Some people would say "Eggs is Eggs," to which I'd probably launch into a discussion about fried and scrambled and poached and hard-boiled, not to mention duck and quail and...
Our travels at Easter took us back to the UK for a long-awaited wallow in Marmite and HP Sauce and Colman's Mustard and all the other exotic treats that are hard to come by here in Germany. But one thing I have never had a particular yearning for is Cadbury's Creme Eggs. I could certainly never eat more than one in any Easter season and I never spent too much time worrying whether I was a Biter or a Slurper or a Licker or however else You Were Meant To Eat Yours.
Easter Eggs for me, were always Big - a shell of chocolate that ideally broke conveniently in half to reveal a little bag of Buttons, or Roses, or Maltesers or somesuch, the whole thing delightfully impenetrable in foil and coloured cellophane and impractical boxes and ribbons.
When I moved to Germany, I got a culture shock. Here it was not about the size of the individual eggs, but about the quantity. About hiding and collecting. About variety and fifty shades of tin foil. And not just eggs, but bunnies and chicks and ladybirds and may bugs.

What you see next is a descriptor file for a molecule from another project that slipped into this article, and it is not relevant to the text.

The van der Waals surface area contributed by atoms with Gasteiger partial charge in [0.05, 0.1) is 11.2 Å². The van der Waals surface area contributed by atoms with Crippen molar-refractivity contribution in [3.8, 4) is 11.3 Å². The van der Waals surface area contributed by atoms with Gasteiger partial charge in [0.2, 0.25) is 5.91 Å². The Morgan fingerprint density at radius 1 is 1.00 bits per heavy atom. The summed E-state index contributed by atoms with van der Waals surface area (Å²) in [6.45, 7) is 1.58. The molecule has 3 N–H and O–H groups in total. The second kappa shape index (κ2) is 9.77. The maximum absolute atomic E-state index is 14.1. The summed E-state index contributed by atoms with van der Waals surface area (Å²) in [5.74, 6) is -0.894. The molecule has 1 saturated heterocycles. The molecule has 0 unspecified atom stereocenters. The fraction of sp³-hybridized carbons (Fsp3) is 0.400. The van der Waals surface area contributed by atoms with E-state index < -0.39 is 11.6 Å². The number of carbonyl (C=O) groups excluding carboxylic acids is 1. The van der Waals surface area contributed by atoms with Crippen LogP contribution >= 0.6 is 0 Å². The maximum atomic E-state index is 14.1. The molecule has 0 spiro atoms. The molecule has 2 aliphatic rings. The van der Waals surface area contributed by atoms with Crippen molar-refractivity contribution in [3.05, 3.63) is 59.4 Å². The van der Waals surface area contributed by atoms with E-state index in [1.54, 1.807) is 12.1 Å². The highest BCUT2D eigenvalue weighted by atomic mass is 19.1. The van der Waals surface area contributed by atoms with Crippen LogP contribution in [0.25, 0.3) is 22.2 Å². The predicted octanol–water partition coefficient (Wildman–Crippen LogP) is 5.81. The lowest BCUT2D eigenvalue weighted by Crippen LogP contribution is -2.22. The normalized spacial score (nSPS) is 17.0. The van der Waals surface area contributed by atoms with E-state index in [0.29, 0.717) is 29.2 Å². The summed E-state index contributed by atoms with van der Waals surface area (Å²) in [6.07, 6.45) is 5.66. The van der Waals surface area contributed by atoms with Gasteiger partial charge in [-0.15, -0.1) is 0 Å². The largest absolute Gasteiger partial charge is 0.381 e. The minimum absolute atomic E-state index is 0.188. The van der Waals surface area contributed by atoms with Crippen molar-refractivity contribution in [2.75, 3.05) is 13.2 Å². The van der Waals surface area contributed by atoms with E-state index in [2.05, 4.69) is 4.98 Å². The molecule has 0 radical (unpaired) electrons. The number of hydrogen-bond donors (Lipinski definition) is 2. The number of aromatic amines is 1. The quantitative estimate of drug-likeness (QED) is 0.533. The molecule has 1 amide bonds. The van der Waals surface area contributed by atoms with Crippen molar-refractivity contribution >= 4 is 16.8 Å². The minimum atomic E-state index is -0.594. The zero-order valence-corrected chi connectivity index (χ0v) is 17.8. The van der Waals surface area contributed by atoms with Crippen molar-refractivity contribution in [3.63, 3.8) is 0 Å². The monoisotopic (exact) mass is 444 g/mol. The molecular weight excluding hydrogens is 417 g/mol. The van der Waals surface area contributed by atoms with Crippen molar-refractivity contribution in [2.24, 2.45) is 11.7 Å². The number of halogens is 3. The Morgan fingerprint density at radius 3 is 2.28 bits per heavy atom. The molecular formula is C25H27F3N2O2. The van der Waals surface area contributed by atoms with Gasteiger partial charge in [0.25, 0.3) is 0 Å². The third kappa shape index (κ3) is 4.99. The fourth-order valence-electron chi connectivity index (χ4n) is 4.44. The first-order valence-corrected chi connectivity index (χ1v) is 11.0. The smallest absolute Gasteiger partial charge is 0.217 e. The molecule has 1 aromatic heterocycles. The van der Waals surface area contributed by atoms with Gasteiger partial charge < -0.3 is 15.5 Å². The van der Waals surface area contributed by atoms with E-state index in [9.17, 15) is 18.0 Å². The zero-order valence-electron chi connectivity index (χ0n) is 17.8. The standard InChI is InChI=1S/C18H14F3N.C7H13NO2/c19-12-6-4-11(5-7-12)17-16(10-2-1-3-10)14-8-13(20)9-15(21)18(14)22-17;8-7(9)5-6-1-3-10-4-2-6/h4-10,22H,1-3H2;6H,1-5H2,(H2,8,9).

That was the last century, though. And, as surely as Aldi and Lidl have nibbled away at the Tesco and Sainsbury stronghold, so the little eggs have melted British hearts. Inspired, maybe, by the British love of Mini Eggs and Creme Eggs, all sorts of scrumptious small eggs have appeared, along with the bunnies and chicks, many of them (shock!) invaders from the Continent.
Come the end of the Easter holidays, there won't be much difference in the expansion of your waistline whether you've gobbled down zillions of little ones or one Big One, but it is certainly interesting to reflect on Easter Eggs as globalisation in a sweet microcosm.